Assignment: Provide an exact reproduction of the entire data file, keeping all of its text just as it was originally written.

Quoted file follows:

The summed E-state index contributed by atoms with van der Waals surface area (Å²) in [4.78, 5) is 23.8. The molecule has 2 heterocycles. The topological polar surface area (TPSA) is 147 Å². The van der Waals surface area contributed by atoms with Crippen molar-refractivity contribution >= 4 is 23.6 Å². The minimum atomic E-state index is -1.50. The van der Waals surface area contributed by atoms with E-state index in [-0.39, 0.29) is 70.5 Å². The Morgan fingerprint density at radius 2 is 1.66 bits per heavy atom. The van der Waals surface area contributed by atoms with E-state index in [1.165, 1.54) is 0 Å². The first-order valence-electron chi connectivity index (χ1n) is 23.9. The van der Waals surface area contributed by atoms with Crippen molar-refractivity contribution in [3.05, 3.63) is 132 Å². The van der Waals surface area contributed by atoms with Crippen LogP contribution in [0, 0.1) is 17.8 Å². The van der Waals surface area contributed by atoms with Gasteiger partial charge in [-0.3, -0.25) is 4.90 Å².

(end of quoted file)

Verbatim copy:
The summed E-state index contributed by atoms with van der Waals surface area (Å²) in [4.78, 5) is 23.8. The molecule has 2 heterocycles. The topological polar surface area (TPSA) is 147 Å². The van der Waals surface area contributed by atoms with Crippen molar-refractivity contribution >= 4 is 23.6 Å². The minimum atomic E-state index is -1.50. The van der Waals surface area contributed by atoms with E-state index in [-0.39, 0.29) is 70.5 Å². The Morgan fingerprint density at radius 2 is 1.66 bits per heavy atom. The van der Waals surface area contributed by atoms with E-state index in [1.165, 1.54) is 0 Å². The first-order valence-electron chi connectivity index (χ1n) is 23.9. The van der Waals surface area contributed by atoms with Crippen molar-refractivity contribution in [3.05, 3.63) is 132 Å². The van der Waals surface area contributed by atoms with Crippen LogP contribution in [0, 0.1) is 17.8 Å². The van der Waals surface area contributed by atoms with Gasteiger partial charge in [-0.3, -0.25) is 4.90 Å².